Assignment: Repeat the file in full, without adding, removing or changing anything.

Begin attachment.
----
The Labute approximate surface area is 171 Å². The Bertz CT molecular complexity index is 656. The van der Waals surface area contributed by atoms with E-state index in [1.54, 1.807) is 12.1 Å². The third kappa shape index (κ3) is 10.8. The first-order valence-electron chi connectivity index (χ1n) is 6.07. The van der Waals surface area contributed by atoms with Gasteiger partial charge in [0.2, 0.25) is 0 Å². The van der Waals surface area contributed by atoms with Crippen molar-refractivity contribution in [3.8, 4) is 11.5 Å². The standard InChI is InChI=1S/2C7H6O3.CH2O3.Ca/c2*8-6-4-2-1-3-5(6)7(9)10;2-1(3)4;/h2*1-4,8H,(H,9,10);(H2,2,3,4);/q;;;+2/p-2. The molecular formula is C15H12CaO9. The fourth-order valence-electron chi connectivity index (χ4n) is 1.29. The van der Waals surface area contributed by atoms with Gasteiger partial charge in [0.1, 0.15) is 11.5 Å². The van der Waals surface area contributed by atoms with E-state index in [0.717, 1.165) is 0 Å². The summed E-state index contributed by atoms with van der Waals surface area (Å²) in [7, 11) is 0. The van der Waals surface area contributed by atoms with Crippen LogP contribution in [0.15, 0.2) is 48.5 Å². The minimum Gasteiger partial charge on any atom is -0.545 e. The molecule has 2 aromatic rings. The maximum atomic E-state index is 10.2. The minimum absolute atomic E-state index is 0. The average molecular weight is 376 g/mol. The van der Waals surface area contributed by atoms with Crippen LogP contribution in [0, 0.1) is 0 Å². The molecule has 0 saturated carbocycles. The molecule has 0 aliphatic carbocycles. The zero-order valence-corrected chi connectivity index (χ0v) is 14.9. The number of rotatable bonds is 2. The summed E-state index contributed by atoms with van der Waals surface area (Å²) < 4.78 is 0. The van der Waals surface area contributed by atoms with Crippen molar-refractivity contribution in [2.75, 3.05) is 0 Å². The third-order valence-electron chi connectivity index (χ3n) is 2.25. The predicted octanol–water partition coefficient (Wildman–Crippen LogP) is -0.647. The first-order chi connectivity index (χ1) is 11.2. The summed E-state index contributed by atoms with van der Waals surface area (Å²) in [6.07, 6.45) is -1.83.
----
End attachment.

The Labute approximate surface area is 171 Å². The Bertz CT molecular complexity index is 656. The van der Waals surface area contributed by atoms with E-state index in [1.54, 1.807) is 12.1 Å². The third kappa shape index (κ3) is 10.8. The first-order valence-electron chi connectivity index (χ1n) is 6.07. The van der Waals surface area contributed by atoms with Gasteiger partial charge in [0.2, 0.25) is 0 Å². The van der Waals surface area contributed by atoms with Crippen molar-refractivity contribution in [3.8, 4) is 11.5 Å². The standard InChI is InChI=1S/2C7H6O3.CH2O3.Ca/c2*8-6-4-2-1-3-5(6)7(9)10;2-1(3)4;/h2*1-4,8H,(H,9,10);(H2,2,3,4);/q;;;+2/p-2. The molecular formula is C15H12CaO9. The fourth-order valence-electron chi connectivity index (χ4n) is 1.29. The van der Waals surface area contributed by atoms with Gasteiger partial charge in [0.1, 0.15) is 11.5 Å². The van der Waals surface area contributed by atoms with E-state index in [0.717, 1.165) is 0 Å². The summed E-state index contributed by atoms with van der Waals surface area (Å²) in [7, 11) is 0. The van der Waals surface area contributed by atoms with Crippen LogP contribution in [0.15, 0.2) is 48.5 Å². The minimum Gasteiger partial charge on any atom is -0.545 e. The molecule has 2 aromatic rings. The maximum atomic E-state index is 10.2. The minimum absolute atomic E-state index is 0. The average molecular weight is 376 g/mol. The van der Waals surface area contributed by atoms with Crippen LogP contribution in [0, 0.1) is 0 Å². The molecule has 0 saturated carbocycles. The molecule has 0 aliphatic carbocycles. The zero-order valence-corrected chi connectivity index (χ0v) is 14.9. The number of rotatable bonds is 2. The summed E-state index contributed by atoms with van der Waals surface area (Å²) < 4.78 is 0. The van der Waals surface area contributed by atoms with Crippen molar-refractivity contribution in [2.75, 3.05) is 0 Å². The third-order valence-electron chi connectivity index (χ3n) is 2.25. The predicted octanol–water partition coefficient (Wildman–Crippen LogP) is -0.647. The first-order chi connectivity index (χ1) is 11.2. The summed E-state index contributed by atoms with van der Waals surface area (Å²) in [6.07, 6.45) is -1.83.